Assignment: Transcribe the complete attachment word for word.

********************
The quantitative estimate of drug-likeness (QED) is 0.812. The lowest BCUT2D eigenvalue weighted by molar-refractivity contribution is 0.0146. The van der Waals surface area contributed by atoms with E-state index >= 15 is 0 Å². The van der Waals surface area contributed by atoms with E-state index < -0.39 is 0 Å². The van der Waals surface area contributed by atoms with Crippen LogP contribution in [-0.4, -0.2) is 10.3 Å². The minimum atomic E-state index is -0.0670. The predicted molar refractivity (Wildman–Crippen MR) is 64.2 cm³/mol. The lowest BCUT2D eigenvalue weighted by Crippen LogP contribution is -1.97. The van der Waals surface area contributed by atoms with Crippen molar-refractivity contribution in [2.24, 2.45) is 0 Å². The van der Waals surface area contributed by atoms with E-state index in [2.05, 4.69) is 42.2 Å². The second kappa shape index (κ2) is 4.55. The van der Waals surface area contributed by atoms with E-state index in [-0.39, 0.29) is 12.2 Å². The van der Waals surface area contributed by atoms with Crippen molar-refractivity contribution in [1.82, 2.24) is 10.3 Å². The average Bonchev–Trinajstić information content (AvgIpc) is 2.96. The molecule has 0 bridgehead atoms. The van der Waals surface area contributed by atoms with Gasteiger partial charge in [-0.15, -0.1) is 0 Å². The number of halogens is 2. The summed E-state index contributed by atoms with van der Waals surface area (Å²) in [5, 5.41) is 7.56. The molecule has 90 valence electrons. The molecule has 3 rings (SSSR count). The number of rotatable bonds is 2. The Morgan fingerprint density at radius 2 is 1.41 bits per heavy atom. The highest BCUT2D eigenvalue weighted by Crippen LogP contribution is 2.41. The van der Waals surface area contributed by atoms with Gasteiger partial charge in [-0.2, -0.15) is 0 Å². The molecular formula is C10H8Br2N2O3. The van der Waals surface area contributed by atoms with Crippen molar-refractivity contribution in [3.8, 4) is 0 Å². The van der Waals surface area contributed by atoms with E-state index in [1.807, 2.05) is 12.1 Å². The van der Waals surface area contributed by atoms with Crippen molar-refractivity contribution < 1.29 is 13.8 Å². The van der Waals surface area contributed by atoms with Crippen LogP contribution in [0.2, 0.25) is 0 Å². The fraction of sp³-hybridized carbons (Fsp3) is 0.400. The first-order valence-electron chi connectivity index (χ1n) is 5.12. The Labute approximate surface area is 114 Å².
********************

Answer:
The quantitative estimate of drug-likeness (QED) is 0.812. The lowest BCUT2D eigenvalue weighted by molar-refractivity contribution is 0.0146. The van der Waals surface area contributed by atoms with E-state index >= 15 is 0 Å². The van der Waals surface area contributed by atoms with E-state index < -0.39 is 0 Å². The van der Waals surface area contributed by atoms with Crippen LogP contribution in [-0.4, -0.2) is 10.3 Å². The minimum atomic E-state index is -0.0670. The predicted molar refractivity (Wildman–Crippen MR) is 64.2 cm³/mol. The lowest BCUT2D eigenvalue weighted by Crippen LogP contribution is -1.97. The van der Waals surface area contributed by atoms with Crippen molar-refractivity contribution in [2.24, 2.45) is 0 Å². The van der Waals surface area contributed by atoms with E-state index in [2.05, 4.69) is 42.2 Å². The second kappa shape index (κ2) is 4.55. The van der Waals surface area contributed by atoms with E-state index in [-0.39, 0.29) is 12.2 Å². The van der Waals surface area contributed by atoms with Crippen molar-refractivity contribution in [1.82, 2.24) is 10.3 Å². The average Bonchev–Trinajstić information content (AvgIpc) is 2.96. The molecule has 0 bridgehead atoms. The van der Waals surface area contributed by atoms with Gasteiger partial charge in [-0.15, -0.1) is 0 Å². The number of halogens is 2. The summed E-state index contributed by atoms with van der Waals surface area (Å²) in [5, 5.41) is 7.56. The molecule has 90 valence electrons. The molecule has 3 rings (SSSR count). The number of rotatable bonds is 2. The Morgan fingerprint density at radius 2 is 1.41 bits per heavy atom. The highest BCUT2D eigenvalue weighted by Crippen LogP contribution is 2.41. The van der Waals surface area contributed by atoms with Gasteiger partial charge in [-0.2, -0.15) is 0 Å². The molecular formula is C10H8Br2N2O3. The van der Waals surface area contributed by atoms with Crippen molar-refractivity contribution in [3.8, 4) is 0 Å². The van der Waals surface area contributed by atoms with E-state index in [1.807, 2.05) is 12.1 Å². The van der Waals surface area contributed by atoms with Crippen molar-refractivity contribution < 1.29 is 13.8 Å². The van der Waals surface area contributed by atoms with Crippen LogP contribution in [0.2, 0.25) is 0 Å². The fraction of sp³-hybridized carbons (Fsp3) is 0.400. The first-order valence-electron chi connectivity index (χ1n) is 5.12. The Labute approximate surface area is 114 Å².